BRUNSWICK, Ga. – Less than an hour into its second day of deliberations Wednesday, the jury in the trial of the three white men charged with chasing and killing Ahmaud Arbery asked to review the cellphone video of the 25-year-old Black man being blasted with a shotgun on a residential street in coastal Georgia.
The jury sent a note to Superior Court Judge Timothy Walmsley soon after returning to court Wednesday morning asking to view two versions of the shooting video — the original and one that investigators enhanced to reduce shadows — three times apiece.
The jury returned to the courtroom to see the videos and listen again to the 911 call one of the defendants made from the bed of a pickup truck about 30 seconds before the shooting.
The disproportionately white jury received the case around midday Tuesday and spent over six hours deliberating before adjourning without a verdict in the trial of father and son Greg and Travis McMichael and their neighbor William “Roddie” Bryan.
They came to a verdict Wednesday afternoon, about four hours after re-watching the videos and hearing the call. They found all three men guilty of murder in the case. Travis McMichael, the shooter, was convicted of malice murder and other charges, and Greg McMichael and Bryan were each convicted of felony murder and other charges.
COMPLETE COVERAGE: The Ahmaud Arbery case
The McMichaels told police they suspected Arbery was a fleeing burglar when they armed themselves and jumped in a pickup truck to chase him on Feb. 23, 2020. Bryan joined the pursuit when they passed his house and recorded cellphone video of Travis McMichael shooting Arbery at close range with a shotgun as Arbery threw punches and grabbed for the weapon.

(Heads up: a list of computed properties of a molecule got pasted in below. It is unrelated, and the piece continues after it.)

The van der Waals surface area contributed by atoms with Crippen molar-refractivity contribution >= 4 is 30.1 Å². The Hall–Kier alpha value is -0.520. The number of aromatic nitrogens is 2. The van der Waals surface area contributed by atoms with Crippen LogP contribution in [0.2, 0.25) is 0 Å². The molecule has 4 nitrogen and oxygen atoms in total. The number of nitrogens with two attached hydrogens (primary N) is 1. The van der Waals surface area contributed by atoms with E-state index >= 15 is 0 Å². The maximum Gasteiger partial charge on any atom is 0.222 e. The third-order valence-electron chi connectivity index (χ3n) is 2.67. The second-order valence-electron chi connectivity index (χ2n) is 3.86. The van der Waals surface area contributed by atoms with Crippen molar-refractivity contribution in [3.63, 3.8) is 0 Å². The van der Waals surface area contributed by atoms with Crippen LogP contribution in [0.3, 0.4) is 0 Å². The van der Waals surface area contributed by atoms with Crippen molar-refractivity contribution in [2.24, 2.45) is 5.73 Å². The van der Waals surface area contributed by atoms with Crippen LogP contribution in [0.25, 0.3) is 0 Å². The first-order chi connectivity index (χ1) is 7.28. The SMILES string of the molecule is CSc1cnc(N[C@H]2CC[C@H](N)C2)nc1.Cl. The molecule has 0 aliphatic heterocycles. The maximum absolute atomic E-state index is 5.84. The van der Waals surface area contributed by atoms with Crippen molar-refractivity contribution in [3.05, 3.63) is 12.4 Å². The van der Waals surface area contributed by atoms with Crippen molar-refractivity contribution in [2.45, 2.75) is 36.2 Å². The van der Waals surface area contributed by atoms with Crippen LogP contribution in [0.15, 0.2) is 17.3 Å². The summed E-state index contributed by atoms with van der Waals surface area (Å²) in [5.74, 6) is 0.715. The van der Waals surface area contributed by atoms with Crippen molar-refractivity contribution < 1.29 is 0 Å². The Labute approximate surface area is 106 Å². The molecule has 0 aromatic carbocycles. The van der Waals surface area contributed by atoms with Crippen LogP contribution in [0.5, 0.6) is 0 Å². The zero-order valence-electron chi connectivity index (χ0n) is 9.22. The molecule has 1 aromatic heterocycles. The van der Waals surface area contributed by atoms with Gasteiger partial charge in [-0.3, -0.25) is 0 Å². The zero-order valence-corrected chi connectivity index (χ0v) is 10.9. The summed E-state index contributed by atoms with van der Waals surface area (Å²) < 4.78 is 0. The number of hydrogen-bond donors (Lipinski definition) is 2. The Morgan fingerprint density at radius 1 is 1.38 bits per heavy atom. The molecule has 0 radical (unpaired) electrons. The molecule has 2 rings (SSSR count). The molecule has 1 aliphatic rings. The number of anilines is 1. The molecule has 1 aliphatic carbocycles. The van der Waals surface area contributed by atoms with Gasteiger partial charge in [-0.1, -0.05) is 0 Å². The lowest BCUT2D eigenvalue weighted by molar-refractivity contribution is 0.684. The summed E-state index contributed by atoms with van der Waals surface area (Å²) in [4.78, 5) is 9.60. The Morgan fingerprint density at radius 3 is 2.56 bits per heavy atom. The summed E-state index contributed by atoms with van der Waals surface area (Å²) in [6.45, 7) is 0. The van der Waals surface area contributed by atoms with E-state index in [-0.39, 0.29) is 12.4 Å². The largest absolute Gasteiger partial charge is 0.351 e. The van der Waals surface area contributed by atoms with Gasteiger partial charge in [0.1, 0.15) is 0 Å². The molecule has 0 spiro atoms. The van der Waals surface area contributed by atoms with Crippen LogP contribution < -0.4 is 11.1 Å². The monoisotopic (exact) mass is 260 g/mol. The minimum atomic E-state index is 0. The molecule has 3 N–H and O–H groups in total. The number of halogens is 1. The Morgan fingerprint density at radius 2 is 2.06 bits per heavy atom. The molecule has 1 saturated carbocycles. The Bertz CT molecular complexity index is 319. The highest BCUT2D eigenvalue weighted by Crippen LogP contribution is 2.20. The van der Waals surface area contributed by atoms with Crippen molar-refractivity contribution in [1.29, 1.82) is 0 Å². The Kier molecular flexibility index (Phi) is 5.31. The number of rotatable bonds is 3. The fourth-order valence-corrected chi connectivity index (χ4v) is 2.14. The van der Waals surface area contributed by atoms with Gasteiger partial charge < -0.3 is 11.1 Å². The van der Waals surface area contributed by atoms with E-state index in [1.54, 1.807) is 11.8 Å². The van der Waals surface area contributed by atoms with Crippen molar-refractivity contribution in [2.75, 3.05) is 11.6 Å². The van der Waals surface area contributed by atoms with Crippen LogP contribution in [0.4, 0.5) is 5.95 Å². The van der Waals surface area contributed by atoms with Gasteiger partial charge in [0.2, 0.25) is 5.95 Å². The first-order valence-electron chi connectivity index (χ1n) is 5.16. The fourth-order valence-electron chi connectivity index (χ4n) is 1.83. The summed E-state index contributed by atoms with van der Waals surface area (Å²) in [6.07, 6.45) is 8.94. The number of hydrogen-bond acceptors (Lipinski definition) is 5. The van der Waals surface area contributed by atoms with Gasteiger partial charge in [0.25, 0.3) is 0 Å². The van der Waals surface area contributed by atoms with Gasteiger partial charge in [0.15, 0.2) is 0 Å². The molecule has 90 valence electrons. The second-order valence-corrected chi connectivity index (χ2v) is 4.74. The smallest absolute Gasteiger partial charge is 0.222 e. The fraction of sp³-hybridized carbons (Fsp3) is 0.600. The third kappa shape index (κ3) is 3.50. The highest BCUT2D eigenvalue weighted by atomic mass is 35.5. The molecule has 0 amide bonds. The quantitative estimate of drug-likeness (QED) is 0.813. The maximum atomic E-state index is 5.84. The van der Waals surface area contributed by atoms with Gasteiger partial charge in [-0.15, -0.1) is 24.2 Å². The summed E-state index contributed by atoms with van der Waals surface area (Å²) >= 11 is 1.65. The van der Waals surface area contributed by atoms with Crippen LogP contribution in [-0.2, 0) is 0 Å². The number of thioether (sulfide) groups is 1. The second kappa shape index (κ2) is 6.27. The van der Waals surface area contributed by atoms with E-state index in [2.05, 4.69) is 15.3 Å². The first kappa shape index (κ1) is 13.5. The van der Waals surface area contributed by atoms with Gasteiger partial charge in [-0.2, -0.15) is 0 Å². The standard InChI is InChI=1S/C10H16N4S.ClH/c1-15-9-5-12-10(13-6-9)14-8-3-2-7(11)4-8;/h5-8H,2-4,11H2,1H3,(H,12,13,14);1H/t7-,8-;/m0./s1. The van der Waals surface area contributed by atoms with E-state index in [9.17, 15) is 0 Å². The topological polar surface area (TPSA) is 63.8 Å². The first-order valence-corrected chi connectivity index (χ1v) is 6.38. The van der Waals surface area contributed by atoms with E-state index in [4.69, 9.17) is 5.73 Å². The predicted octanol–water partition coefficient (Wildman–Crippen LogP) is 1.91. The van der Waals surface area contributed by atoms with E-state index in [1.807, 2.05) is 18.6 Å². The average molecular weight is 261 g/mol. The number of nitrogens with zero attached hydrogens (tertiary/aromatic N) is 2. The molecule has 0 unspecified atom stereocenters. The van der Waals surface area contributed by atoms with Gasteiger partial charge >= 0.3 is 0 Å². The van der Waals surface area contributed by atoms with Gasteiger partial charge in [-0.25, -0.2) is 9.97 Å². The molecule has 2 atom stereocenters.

On the 911 call the jury reviewed Wednesday, Greg McMichael tells an operator: “I’m out here in Satilla Shores. There’s a Black male running down the street.”
He then starts shouting, apparently as Arbery is running toward the McMichael’s idling truck with Bryan’s truck coming up behind him: “Stop right there! Damn it, stop! Travis!” Gunshots can be heard a few seconds later.
Arbery’s killing became part of a larger national reckoning on racial injustice after the graphic video of his death leaked online two months later and the Georgia Bureau of Investigation took over the case, quickly arresting the three men.
Defense attorneys contended the McMichaels were attempting a legal citizen’s arrest when they set off after Arbery, seeking to detain and question him as a suspected burglar after he was seen running from a nearby home under construction.
Travis McMichael testified that he shot Arbery in self-defense, saying the running man turned and attacked with his fists while running past the idling truck where Travis McMichael stood with his shotgun.
Prosecutors said there was no evidence Arbery had committed crimes in the defendants’ neighborhood. He had enrolled at a technical college and was preparing at the time to study to become an electrician like his uncles.